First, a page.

Figuring out where to stay and where to spend your time in Paris's many neighborhoods can be a perplexing and overwhelming part of planning a trip to Paris. But it doesn't have to be! Let's take a walk through Paris's most charming neighborhoods!
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The City of Lights. The City of Love. Home of (basically) every delicious food. Inventors of perfume and scented candles. Centre of culture, arts, and fashion. What more could you want? Well, perhaps a quick and easy neighborhood guide to where to find all of it during a short trip to Paris!
Feeling overwhelmed by Paris?
I remember when I first started planning our trip to Paris. I was fixated on finding the "right" or "perfect" neighborhoods, and overwhelmed by the jumbled mix of names and numbers used to describe the various parts of the city (more on arrondissements, later!). First things first, get yourself a small, handheld map that you can use for planning and that can accompany you on your trips! Don't forget to check out 10 Things to Know About Paris as you're planning!
Well, here's the good news: in Paris's historic center, it's genuinely hard to go wrong. There are are an abundance of gorgeous neighborhoods - and I guarantee you'll find parts of all of them that you enjoy.
And the bad news: there's no way you'll be able to see all of Paris's beautiful spots in just one trip. Did I say bad news? I meant more good news. Paris is a city that will keep you coming back for more. More croissants, more champagne, more strolling, and definitely more exploring.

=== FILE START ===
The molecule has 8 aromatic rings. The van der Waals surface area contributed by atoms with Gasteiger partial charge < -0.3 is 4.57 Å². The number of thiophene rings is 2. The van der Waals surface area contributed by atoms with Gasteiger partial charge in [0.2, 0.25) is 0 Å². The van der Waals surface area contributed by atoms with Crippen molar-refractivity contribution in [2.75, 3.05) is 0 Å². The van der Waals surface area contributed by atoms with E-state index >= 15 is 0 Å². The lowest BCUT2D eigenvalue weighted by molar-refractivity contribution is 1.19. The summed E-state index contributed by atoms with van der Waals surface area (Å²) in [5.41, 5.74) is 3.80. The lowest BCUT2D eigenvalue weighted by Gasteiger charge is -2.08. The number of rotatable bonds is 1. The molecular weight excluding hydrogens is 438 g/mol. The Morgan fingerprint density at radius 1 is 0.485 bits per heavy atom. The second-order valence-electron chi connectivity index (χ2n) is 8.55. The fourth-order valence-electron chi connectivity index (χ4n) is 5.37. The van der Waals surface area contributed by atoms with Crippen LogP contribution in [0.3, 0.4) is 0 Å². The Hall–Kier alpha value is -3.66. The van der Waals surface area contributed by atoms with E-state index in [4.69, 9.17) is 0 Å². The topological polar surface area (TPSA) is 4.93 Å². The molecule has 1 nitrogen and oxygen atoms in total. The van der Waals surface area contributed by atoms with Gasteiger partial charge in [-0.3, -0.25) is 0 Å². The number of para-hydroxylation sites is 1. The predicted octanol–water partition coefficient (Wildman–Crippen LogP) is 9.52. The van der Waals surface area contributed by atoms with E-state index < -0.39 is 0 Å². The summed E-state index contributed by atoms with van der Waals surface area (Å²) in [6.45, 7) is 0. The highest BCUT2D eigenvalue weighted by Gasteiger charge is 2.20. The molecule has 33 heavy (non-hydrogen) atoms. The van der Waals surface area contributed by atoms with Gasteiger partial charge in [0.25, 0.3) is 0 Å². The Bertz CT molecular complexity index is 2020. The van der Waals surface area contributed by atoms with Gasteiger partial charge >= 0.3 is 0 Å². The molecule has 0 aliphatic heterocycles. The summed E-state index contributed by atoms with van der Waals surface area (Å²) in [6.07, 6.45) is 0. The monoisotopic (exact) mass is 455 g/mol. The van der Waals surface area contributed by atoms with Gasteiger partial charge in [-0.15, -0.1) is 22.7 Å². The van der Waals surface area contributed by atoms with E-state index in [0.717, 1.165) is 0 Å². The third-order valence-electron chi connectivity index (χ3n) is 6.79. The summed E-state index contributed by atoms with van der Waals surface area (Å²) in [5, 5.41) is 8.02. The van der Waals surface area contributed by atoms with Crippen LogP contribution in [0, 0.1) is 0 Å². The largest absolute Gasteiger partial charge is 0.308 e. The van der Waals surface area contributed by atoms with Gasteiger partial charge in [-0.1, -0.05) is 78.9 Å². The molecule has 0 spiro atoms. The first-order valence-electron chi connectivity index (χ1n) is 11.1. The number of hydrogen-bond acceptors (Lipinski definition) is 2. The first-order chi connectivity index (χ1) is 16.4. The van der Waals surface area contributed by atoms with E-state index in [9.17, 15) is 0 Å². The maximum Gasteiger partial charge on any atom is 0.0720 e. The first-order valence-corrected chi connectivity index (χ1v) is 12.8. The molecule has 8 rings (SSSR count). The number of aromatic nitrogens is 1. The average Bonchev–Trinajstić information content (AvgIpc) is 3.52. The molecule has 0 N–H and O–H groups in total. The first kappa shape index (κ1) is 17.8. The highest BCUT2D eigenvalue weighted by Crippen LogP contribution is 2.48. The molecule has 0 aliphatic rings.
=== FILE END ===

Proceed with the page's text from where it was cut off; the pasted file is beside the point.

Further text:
So, let's get oriented! It's time to take a walk through Paris!
What is an arrondissement?
Orientation to Paris's Neighborhoods
Part of what makes learning about Paris so difficult is an often double-naming situation that we end up with- referring to a region in Paris both by the arrondissement number and by another name. Additionally, often, a "neighborhood" you might be hoping to visit will overlap multiple, numbered arrondissements.
Don't worry! Though confusing, it's certainly not insurmountable! With only 20 arrondissements, just remember you won't be visiting a huge number of them, which are outside of the general tourist bubble.
Most tourists spend their time in the arrondissements numbered 10 and below. Once you start planning, you'll get the hang of it pretty quickly. For more on how to plan a trip to Europe, check out the full post!
What is the best neighborhood to stay in Paris?
Paris Neighborhood Guide: Louvre/Ier
The centre of Paris, the 1er (first) arrondissement is where tourists, especially those in town only for a short while, will spend the majority of their time. Don't forget to read up on How to Charm the French before your first day in this permanently crowded tourist enclave.
The 1er is home to the Louvre (obviously), the Palais Royal, luxury shopping at Place Vendome, the Musée de l'Orangerie, and *half* of the Ile de la Cite - the half that contains Sainte-Chapelle, but *not* the half that contains Notre Dame de Paris.
And this division of a small island between two different arrondissements, mes amis, is a perfect example of why, generally, you shouldn't get too bogged down in the arrondissement numbering system. Just keep that handy map open.
So, from here, I think it's more helpful to discuss some neighborhoods in terms of how people refer to them, in conjunction with their numbers, rather than plowing through the arrondissements in numbered order.
Paris Neighborhood Guide: Le Marais (IIe/IVe)